The CC Sabathia impact on the AL East

The big story yesterday during the winter meetings was CC Sabathia’s acceptance of the New York Yankees’ offer to become their ace pitcher.

Sabathia will receive a seven-year commitment at a total value of roughly $161 million, although a sizable chunk will go to charity and deferred payments. Regardless, it is the most lucrative contract a pitcher has signed in the history of major league baseball, a contract that will eventually be dwarfed by one of the young pitchers in the game today (my money is on Tim Lincecum).

It also includes an opt-out clause, but we’ll get to that later. Quick tease, though: I fully expect Sabathia to exercise it.

First, let’s get to the impact this has on the arms race in the AL East.


By itself, it doesn’t do anything except take the Yankees from an 89-win team to a 91-win team in my opinion. Of course, this is a pretty significant swing and would have put the Yankees in the thick of the wild card race last year.

I see the Sabathia acquisition not as an improvement per se, but rather as an ability to stay the course. Sabathia went 17-10 last year. Mike Mussina went 20-9. Of course, it’s silly to evaluate a pitcher based solely on wins and losses, but the two are closer than you might think when it comes to the number of wins on the field.

This gives the Yankees a rotation of Sabathia, Chien-Ming Wang, Joba Chamberlain, (health risk, as we all know) Phillip Hughes and … Ian Kennedy? It won’t end up as Kennedy once the Yankees get their second pitcher, of course, whether that’s Andy Pettitte, Derek Lowe or A.J. Burnett. But whoever their second pitcher is, it’s going to replace the 2007 Andy Pettitte, so that ranges from an improvement of 0-2 wins.

Offensively, the Yankees at the moment are taking a step back. They’ve lost Jason Giambi and Bobby Abreu. They’re going to have to hope Jorge Posada and Hideki Matsui rebound. They also are banking on Xavier Nady’s 2008 being the real deal, not his career line suggesting he is an average platoon-starter. Nick Swisher can be thought of as a poor man’s Jason Giambi. They also lack a full-time centerfielder, unless they think Brett Gardner or Melky Cabrera can handle the job.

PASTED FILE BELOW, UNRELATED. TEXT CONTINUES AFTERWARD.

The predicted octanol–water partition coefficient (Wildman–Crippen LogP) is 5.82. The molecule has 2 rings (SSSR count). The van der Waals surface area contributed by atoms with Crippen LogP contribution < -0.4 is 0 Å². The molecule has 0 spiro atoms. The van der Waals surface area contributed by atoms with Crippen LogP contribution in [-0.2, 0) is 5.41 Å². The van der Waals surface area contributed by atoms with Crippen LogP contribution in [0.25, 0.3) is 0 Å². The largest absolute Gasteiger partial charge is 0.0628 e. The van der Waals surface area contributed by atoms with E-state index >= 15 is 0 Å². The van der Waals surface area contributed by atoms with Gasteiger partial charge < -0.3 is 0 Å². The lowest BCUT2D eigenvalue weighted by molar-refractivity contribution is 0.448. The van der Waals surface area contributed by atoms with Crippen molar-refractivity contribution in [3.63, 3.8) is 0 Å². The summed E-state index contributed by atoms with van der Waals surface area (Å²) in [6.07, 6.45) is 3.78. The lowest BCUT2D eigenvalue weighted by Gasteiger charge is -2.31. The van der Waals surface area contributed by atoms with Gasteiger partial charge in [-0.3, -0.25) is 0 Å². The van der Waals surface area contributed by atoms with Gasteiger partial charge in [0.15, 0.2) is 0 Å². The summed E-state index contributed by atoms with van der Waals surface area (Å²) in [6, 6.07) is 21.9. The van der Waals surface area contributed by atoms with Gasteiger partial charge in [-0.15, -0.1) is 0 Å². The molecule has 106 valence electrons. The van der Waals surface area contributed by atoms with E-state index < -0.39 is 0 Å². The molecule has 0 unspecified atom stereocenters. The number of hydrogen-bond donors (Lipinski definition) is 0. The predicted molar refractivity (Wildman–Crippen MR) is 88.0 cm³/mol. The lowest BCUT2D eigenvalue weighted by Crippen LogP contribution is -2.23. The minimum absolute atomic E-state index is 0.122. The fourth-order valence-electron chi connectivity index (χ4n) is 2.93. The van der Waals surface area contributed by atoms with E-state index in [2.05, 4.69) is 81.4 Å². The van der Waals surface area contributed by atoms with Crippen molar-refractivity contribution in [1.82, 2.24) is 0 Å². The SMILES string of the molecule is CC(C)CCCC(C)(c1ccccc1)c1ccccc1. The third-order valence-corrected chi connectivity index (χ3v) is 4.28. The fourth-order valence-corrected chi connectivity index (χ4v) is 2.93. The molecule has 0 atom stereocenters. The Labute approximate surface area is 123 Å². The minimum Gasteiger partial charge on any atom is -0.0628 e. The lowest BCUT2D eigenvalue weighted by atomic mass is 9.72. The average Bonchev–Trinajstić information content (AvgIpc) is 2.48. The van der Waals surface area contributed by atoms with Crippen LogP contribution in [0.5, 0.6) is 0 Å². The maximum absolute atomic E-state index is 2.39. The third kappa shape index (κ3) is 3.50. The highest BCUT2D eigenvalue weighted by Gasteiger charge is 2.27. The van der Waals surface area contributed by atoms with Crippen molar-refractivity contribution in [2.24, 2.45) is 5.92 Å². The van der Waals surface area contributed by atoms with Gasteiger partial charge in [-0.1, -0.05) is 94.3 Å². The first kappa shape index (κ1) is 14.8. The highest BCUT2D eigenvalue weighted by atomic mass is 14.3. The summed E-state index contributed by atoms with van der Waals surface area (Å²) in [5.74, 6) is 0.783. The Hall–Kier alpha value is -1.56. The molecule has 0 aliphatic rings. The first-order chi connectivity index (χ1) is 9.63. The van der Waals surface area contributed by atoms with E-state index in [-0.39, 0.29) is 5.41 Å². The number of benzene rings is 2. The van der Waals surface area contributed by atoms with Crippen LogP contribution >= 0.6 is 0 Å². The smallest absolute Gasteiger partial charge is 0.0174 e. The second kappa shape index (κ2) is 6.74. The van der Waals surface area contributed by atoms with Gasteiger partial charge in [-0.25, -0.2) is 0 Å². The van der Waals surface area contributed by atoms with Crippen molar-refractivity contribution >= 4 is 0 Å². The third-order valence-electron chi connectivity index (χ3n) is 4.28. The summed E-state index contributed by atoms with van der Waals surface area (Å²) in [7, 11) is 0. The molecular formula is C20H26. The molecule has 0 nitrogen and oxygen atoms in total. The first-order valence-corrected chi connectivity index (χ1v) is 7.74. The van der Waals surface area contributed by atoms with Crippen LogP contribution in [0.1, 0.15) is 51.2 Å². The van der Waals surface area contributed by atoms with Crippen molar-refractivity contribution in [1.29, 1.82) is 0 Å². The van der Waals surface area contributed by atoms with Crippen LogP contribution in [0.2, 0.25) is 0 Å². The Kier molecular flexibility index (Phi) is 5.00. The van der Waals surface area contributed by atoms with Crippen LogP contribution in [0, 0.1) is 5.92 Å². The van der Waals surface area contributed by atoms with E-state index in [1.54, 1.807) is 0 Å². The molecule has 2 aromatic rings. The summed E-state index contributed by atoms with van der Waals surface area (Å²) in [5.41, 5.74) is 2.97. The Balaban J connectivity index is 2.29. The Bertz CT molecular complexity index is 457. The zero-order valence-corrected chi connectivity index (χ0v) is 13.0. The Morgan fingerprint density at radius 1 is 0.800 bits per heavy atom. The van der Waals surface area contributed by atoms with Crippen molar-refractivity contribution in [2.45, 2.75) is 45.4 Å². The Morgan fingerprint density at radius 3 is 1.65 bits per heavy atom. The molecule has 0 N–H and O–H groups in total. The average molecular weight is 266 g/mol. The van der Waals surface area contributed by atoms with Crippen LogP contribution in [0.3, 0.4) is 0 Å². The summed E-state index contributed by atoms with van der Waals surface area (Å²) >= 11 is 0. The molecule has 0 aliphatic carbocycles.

Long story short, I look at the projected 2009 Yankees team, including Sabathia and whatever their second pitcher is, and I’m not particularly intimidated. They will still be a good team (like they were last year) and should get about 92 wins, but unless they add a serious thumper to this lineup, they may be burned relying on their injured, aging stars much like they relied on their unproven, young starting pitchers in 2008.


That said, this signing does have ripple effects across the AL East. For one, the Boston Red Sox now have to be especially motivated to continue to upgrade, whether that’s by signing Mark Teixeira or making an aggressive play for an offensive catcher. If they don’t upgrade, they are still capable of winning the division, but it will be tight. They’ll also probably place additional emphasis on the fourth outfielder having a history of hitting left-handed pitchers well in case J.D. Drew, Jacoby Ellsbury or David Ortiz struggles in that capacity in 2009.